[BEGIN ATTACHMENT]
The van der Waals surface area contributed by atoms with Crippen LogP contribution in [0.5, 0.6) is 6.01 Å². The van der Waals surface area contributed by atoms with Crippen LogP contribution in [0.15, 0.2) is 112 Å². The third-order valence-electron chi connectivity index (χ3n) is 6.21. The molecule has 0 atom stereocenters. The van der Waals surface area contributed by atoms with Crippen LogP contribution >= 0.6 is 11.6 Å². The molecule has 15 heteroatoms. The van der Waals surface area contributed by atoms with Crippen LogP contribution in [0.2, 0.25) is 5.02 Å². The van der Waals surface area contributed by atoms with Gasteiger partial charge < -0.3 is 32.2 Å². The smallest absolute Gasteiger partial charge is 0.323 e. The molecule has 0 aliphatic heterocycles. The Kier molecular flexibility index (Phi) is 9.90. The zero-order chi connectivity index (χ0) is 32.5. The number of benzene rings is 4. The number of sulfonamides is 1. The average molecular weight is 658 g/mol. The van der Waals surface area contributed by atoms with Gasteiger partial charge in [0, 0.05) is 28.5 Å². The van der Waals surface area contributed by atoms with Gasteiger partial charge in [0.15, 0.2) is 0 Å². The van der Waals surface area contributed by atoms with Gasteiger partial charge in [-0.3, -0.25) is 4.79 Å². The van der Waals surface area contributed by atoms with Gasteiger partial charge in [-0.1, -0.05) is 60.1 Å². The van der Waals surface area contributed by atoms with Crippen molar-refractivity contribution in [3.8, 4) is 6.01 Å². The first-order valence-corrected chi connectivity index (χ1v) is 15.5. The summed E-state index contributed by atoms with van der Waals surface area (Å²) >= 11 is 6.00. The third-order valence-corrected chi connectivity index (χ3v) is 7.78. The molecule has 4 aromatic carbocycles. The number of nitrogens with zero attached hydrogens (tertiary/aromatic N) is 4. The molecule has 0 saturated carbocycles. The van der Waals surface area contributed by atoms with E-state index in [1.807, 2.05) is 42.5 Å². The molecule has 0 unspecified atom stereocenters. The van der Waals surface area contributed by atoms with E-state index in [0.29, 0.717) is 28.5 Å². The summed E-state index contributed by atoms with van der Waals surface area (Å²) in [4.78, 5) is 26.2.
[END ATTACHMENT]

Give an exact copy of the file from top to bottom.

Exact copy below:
The van der Waals surface area contributed by atoms with Crippen LogP contribution in [0.5, 0.6) is 6.01 Å². The van der Waals surface area contributed by atoms with Crippen LogP contribution in [0.15, 0.2) is 112 Å². The third-order valence-electron chi connectivity index (χ3n) is 6.21. The molecule has 0 atom stereocenters. The van der Waals surface area contributed by atoms with Crippen LogP contribution >= 0.6 is 11.6 Å². The molecule has 15 heteroatoms. The van der Waals surface area contributed by atoms with Crippen LogP contribution in [0.2, 0.25) is 5.02 Å². The van der Waals surface area contributed by atoms with Gasteiger partial charge < -0.3 is 32.2 Å². The smallest absolute Gasteiger partial charge is 0.323 e. The molecule has 0 aliphatic heterocycles. The Kier molecular flexibility index (Phi) is 9.90. The zero-order chi connectivity index (χ0) is 32.5. The number of benzene rings is 4. The number of sulfonamides is 1. The average molecular weight is 658 g/mol. The van der Waals surface area contributed by atoms with Gasteiger partial charge in [0, 0.05) is 28.5 Å². The van der Waals surface area contributed by atoms with Gasteiger partial charge in [0.15, 0.2) is 0 Å². The van der Waals surface area contributed by atoms with Gasteiger partial charge in [-0.3, -0.25) is 4.79 Å². The van der Waals surface area contributed by atoms with Gasteiger partial charge in [-0.1, -0.05) is 60.1 Å². The van der Waals surface area contributed by atoms with Crippen molar-refractivity contribution in [3.8, 4) is 6.01 Å². The first-order valence-corrected chi connectivity index (χ1v) is 15.5. The summed E-state index contributed by atoms with van der Waals surface area (Å²) >= 11 is 6.00. The third-order valence-corrected chi connectivity index (χ3v) is 7.78. The molecule has 4 aromatic carbocycles. The number of nitrogens with zero attached hydrogens (tertiary/aromatic N) is 4. The molecule has 0 saturated carbocycles. The van der Waals surface area contributed by atoms with E-state index in [1.807, 2.05) is 42.5 Å². The molecule has 0 unspecified atom stereocenters. The van der Waals surface area contributed by atoms with E-state index in [0.29, 0.717) is 28.5 Å². The summed E-state index contributed by atoms with van der Waals surface area (Å²) in [4.78, 5) is 26.2.